When the greenback inflationists of a third of a century ago de. manded that all government and private debts be paid in depreciated currency, except in the cases in which specie was expressly named in the contract, the Republican Party, by an act passed against the solid opposition of the Democracy, and signed by President Grant on January 14, 1875, brought all the country's currency up to the gold line.
And the party has held the currency up to that level ever since, despite the assaults which have been made by radicalism in various guises, supported by the Democratic Party. The resumption act of 1875, by warding off greenback inflation, saved billions of dollars to the property and business interests of the country.
l'opulism in 1890-92, by its renewal of the war in favor of unlimited national currency and its demand for the issue of notes against the de. posit of agricultural products, attempted to resuscitate the greenbackism of two decades earlier, plus the addition of a few new fads and follies. The Republican Party 'ultimately overthrew populism.
The war against property, business, and financial sanity was renewed in another form in 1996, when the Chicago convention, in July, with its fifty-cent silver-dollar propaganda, assailed the Republican demand at the St. Louis convention in June for a gold dollar worth 100 cents.
Again the Republican Party was triumphant. By the Republican victory at the polls in 1896, by the Republican gold-standard act of March 14, 1900, and by the Republican triumph in the election in November of that year, the 100-cent dollar was written in the statutes so firmly and so decisively that Alton B. Parker, the Democratic candidate in 1904, declared that Republican legislation had protected business and property against further danger from the currency dilutionists.
Radicalism took a peculiarly menacing shape in the attacks made on the property-owners and the business interests by the greenbackers, the populists, and the silverites. The success of the silverite crusade of 1896 would have cut the $100.000,000,000 of property of the country down to $50,000,000,000. From this policy of wholesale robbery the people were saved by the Republican Party.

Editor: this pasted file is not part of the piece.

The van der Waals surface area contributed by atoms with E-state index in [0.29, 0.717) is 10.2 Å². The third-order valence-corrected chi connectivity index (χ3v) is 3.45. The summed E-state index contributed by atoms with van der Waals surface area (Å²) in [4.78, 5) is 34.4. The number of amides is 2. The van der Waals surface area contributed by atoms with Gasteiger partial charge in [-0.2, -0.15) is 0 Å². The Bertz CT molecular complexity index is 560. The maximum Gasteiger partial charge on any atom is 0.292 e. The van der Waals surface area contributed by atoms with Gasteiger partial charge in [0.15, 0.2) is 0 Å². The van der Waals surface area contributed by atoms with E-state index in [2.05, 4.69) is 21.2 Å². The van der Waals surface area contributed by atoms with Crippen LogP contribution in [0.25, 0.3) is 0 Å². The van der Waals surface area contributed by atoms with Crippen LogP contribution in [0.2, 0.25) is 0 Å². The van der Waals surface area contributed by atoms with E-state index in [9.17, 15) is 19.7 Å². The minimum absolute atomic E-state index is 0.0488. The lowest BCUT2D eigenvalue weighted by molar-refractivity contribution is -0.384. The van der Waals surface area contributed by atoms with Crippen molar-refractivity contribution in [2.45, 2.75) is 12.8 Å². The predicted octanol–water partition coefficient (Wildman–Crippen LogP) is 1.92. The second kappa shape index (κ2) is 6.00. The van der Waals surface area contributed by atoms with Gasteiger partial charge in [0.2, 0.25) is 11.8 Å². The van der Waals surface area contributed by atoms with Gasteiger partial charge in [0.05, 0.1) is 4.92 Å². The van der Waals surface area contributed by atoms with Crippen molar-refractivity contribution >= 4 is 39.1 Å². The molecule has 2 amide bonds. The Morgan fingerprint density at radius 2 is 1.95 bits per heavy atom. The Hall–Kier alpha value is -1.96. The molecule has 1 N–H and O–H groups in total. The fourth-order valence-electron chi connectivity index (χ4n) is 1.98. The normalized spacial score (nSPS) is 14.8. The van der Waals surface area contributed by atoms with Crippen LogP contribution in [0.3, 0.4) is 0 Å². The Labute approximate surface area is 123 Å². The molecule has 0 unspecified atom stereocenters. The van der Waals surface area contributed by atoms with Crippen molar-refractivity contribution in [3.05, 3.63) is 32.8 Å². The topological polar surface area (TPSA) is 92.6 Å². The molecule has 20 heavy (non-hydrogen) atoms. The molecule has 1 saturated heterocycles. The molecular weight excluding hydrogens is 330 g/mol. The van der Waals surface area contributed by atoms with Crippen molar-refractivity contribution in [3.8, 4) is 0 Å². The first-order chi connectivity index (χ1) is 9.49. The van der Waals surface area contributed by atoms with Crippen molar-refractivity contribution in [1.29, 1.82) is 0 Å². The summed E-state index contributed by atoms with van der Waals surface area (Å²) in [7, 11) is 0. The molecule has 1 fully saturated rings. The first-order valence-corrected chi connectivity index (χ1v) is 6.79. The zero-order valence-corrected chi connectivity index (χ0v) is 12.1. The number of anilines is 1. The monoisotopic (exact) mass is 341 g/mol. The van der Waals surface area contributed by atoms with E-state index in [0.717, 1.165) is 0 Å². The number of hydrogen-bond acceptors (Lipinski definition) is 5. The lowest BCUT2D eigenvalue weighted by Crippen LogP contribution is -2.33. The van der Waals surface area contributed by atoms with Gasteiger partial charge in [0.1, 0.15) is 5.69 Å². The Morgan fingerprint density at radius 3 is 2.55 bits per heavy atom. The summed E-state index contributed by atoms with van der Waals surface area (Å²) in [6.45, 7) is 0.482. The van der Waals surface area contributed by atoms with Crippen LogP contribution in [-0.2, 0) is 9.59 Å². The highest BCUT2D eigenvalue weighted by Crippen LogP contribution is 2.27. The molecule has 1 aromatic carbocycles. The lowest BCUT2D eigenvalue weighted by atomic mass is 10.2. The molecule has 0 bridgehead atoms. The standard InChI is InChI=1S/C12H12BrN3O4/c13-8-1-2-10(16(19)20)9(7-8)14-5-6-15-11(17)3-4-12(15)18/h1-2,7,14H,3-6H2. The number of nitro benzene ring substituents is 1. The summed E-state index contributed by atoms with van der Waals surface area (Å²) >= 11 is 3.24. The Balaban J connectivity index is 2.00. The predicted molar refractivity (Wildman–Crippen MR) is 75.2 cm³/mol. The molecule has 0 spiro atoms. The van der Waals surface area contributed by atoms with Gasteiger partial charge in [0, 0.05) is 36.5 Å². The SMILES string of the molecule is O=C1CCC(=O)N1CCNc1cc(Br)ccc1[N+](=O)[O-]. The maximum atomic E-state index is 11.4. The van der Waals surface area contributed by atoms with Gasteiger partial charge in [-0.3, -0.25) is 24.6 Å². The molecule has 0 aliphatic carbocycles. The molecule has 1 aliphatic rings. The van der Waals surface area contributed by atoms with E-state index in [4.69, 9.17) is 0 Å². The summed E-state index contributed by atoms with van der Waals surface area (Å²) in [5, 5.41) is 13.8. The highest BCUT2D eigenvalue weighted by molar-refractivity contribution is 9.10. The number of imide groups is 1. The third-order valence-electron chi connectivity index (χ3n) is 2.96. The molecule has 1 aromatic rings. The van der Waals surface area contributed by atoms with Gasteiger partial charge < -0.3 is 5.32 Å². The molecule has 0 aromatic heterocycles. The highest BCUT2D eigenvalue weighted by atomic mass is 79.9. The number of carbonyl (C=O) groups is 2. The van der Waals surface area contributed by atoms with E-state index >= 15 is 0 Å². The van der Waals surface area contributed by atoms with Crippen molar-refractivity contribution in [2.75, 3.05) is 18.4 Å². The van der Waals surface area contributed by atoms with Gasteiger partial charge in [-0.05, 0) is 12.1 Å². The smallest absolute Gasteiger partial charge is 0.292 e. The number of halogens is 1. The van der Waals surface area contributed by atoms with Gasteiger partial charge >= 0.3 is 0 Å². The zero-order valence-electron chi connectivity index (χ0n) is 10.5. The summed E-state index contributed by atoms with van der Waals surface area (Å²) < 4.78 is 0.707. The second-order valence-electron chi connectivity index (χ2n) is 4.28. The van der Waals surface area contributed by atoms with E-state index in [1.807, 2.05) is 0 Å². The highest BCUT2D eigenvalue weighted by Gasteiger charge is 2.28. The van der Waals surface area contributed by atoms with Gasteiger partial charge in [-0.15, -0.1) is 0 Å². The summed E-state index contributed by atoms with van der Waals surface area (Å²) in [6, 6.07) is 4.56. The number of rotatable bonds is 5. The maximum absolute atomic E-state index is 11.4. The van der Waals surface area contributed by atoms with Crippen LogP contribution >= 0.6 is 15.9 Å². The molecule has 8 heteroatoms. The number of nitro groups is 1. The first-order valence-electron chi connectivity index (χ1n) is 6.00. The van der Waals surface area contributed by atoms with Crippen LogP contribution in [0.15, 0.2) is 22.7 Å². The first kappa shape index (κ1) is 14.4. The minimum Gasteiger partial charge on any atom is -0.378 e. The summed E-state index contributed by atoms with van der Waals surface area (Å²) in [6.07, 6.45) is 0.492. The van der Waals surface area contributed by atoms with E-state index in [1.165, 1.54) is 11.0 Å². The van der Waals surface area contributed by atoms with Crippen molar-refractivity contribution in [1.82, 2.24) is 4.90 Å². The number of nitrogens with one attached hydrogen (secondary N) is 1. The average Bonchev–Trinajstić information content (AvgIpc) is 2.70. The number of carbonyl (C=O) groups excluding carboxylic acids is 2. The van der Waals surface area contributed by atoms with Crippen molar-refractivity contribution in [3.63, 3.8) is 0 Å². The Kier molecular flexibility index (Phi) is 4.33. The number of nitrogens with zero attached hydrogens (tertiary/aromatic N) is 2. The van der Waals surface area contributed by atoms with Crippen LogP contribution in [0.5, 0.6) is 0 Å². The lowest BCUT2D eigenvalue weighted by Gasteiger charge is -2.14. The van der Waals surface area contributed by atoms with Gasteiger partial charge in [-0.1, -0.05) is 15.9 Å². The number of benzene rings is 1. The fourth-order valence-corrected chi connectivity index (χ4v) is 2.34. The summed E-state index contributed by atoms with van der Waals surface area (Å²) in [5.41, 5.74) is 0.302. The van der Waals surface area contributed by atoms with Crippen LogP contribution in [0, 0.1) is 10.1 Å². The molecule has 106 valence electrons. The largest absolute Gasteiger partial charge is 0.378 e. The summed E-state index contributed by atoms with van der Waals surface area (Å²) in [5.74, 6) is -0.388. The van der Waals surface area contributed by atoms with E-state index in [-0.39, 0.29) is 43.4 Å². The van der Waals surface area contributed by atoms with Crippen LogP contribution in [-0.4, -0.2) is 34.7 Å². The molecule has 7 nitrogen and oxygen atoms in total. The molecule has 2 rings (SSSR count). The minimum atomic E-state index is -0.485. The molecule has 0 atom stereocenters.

A new and particularly dangerous sort of radicalism presents itself to-day in the Government ownership of the great private and corporate interests which is being urged by elements that are reasonably sure to be powerful enough to control the Democratic party as firmly in 1908 as the silverite fifty-cent-doliar champions swayed that party in 1896 and 1900. Against this policy of confiscation the Republicans will do battle.
The Republican party headed off slavery extension into the Territories, preserved the Union, abolished slavery, put the eleven Confederate States safely back in their old places among the Commonwealths, protected property against assault by greenback, populist, and silver ipflationists, made the United States the wealthiest country on the globe, and marked up United States credit higher than that of any other nation on the world's bourses.
For protection against spoliation by radical and socialistic fanatics and demagogues in 1966 and 1908, the business and property interests of the United States will once more have to rely on the Republican Party.